A Thief Catching a Thief (Homeopathy)
Adano Ley (Swami Nitty-Gritty) said …
“Allopathy is a policeman catching a thief. Homeopathy is a thief catching a thief. Allopathy is an opposite balanced by an opposite. Homeopathy is a like balanced by a like.”
Homeopathy doesn’t necessarily involve the “lowest possible dose.”
Samuel Hahnemann (Organon of Medicine, translated from the Fifth Edition, 1810, 1906) wrote …
“For even the domestic practice of the non-medical classes of the community endowed with sound observant faculties has many times proved this mode of treatment [homoeopathy] to be the surest, the most radical and the least fallacious in practice.
“In recent cases of frost-bitten limbs frozen sour crout is applied or frictions of snow are used.
“The experienced cook holds his hand, which he has scalded, at a certain distance from the fire, and does not heed the increase of pain that takes place at first, as he knows from experience that he can thereby in a very short time, often in a few minutes, convert the burnt part into healthy painless skin.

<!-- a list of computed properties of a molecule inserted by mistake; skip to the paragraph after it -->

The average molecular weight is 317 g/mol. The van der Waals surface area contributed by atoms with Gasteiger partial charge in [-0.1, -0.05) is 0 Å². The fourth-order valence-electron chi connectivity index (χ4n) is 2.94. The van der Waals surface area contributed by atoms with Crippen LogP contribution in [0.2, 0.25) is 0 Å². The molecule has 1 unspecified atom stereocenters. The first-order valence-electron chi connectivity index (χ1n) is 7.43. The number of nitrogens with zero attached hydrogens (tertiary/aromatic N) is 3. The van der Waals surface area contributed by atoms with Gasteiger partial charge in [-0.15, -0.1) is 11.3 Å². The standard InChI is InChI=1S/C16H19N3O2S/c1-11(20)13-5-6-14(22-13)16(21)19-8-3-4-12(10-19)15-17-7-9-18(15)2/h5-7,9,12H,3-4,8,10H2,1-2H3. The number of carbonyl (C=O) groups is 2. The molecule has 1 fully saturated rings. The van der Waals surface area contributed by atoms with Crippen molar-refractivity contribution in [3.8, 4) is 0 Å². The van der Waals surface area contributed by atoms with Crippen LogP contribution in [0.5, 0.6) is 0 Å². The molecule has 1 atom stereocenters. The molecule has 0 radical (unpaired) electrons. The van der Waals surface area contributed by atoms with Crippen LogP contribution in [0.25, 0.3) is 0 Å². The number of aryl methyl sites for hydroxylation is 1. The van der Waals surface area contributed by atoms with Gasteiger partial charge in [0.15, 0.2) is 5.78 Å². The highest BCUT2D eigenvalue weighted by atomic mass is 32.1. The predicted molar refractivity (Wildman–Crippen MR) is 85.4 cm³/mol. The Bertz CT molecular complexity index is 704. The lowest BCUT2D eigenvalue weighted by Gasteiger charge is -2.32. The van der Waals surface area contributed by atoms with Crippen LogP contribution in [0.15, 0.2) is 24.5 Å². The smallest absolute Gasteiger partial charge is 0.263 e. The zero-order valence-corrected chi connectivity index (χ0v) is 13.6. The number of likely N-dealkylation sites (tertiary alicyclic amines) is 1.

“Other intelligent non-medical persons, as, for example, the manufacturers of lackered ware, apply to a part scalded with the hot varnish, a substance that causes a similar burning sensation, such as strong heated spirits of wine, or oil of turpentine, and by that means cure themselves in the course of a few hours, whereas cooling salves, as they are well aware, would not effect a cure in as many months, and cold water would but make matters worse.
“The old experienced reaper, although he may not be in the habit of drinking brandy, will not touch cold water (contraria contrariis) when he has worked himself into a violent feverish state in the heat of the sun — he knows the danger of such a proceeding — but he takes a small quantity of a heating liquor, a mouthful of brandy; experience, the teacher of truth, has convinced him of the great superiority and efficacy of this homoeopathic procedure, whereby his heat and fatigue are speedily removed.”